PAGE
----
}
        }

That’s it, I run the application and it will wait until I create a file named ‘shutdown’ in D:, it will perform shutdown and quit

Here’s the sample code and binary

Recover encrypted home folder under Ubuntu / Kubuntu

The community documentation can be of great help, namely the following section

  1. If you use encrypted filenames (standard in Ubuntu >= 9.04) you have to do the following first:
    •  sudo ecryptfs-add-passphrase --fnek 
    •  Passphrase:  (Enter the mount passphrase you recorded when you setup the mount–this passphrase is different from your login passphrase.)
    • You should now get two lines looking like this:
    •  Inserted auth tok with sig [9986ad986f986af7] into the user session keyring 
    •  Inserted auth tok with sig [76a9f69af69a86fa] into the user session keyring  (write down the second value in the square brackets)
  2. Mount using sudo:
    •  sudo mkdir -p /home/username/Private  
    •  sudo mount -t ecryptfs /home/username/.Private /home/username/Private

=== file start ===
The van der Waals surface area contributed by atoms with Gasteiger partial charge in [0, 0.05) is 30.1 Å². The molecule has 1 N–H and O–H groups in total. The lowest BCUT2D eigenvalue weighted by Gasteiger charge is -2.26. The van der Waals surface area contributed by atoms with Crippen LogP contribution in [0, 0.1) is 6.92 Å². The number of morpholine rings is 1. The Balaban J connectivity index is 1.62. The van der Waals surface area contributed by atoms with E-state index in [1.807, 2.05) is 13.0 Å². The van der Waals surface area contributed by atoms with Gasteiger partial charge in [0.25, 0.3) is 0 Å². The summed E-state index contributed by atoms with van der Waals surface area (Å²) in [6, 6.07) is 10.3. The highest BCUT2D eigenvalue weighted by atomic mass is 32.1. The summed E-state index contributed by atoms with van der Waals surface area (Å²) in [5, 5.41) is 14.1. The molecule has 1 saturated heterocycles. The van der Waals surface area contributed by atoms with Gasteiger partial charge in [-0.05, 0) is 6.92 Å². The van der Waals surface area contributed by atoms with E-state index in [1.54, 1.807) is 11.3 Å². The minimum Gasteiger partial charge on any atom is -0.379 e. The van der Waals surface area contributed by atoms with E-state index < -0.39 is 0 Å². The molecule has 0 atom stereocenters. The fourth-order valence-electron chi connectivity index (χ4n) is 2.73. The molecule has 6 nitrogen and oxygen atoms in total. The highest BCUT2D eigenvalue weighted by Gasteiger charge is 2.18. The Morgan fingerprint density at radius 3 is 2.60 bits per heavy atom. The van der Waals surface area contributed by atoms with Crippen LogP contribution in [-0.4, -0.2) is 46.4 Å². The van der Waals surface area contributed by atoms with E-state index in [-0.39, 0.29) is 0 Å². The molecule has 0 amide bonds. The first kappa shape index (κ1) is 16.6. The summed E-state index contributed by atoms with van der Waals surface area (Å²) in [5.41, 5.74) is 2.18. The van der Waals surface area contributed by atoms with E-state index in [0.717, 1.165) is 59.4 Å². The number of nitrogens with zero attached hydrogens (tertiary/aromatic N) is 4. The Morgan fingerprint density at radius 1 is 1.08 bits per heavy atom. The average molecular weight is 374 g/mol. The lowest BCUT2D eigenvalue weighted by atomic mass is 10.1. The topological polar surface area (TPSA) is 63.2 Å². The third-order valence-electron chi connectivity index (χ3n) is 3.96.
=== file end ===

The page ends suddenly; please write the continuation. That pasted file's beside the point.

•  Selection: 3  (use a passphrase key type)
    •  Passphrase:  (Enter the mount passphrase you recorded when you setup the mount–this passphrase is different from your login passphrase.)
    •  Selection: aes  (use the aes cipher)
    •  Selection: 16  (use a 16 byte key)
    •  Enable plaintext passthrough: n 
    •  Enable filename encryption: y  (This and the following options only apply if you are using filename encryption)
    •  Filename Encryption Key (FNEK) Signature:  (the value you wrote down from the second line above)

Problem is, like some folks at the Ubuntu forums, I encounted the following error when trying sudo mount -t encryptfs /source /destination:

Attempting to mount with the following options:
  ecryptfs_unlink_sigs
  ecryptfs_fnek_sig=xxx
  ecryptfs_key_bytes=16
  ecryptfs_cipher=aes
  ecryptfs_sig=xxx
Error mounting eCryptfs: [-2] No such file or directory
Check your system logs; visit

After fiddling around for a whole day, I finally figured out the problem: the blind confidence in Linux developers’ ability. You see, I used to believe Linux’s symlink always point to the same directory on the drive event after it was mounted somewhere else. So say if a link from your old drive, say ~/etc points to /etc, when you mount the root filesystem on another machine, it should now point to /media/mount/etc right? Wrong!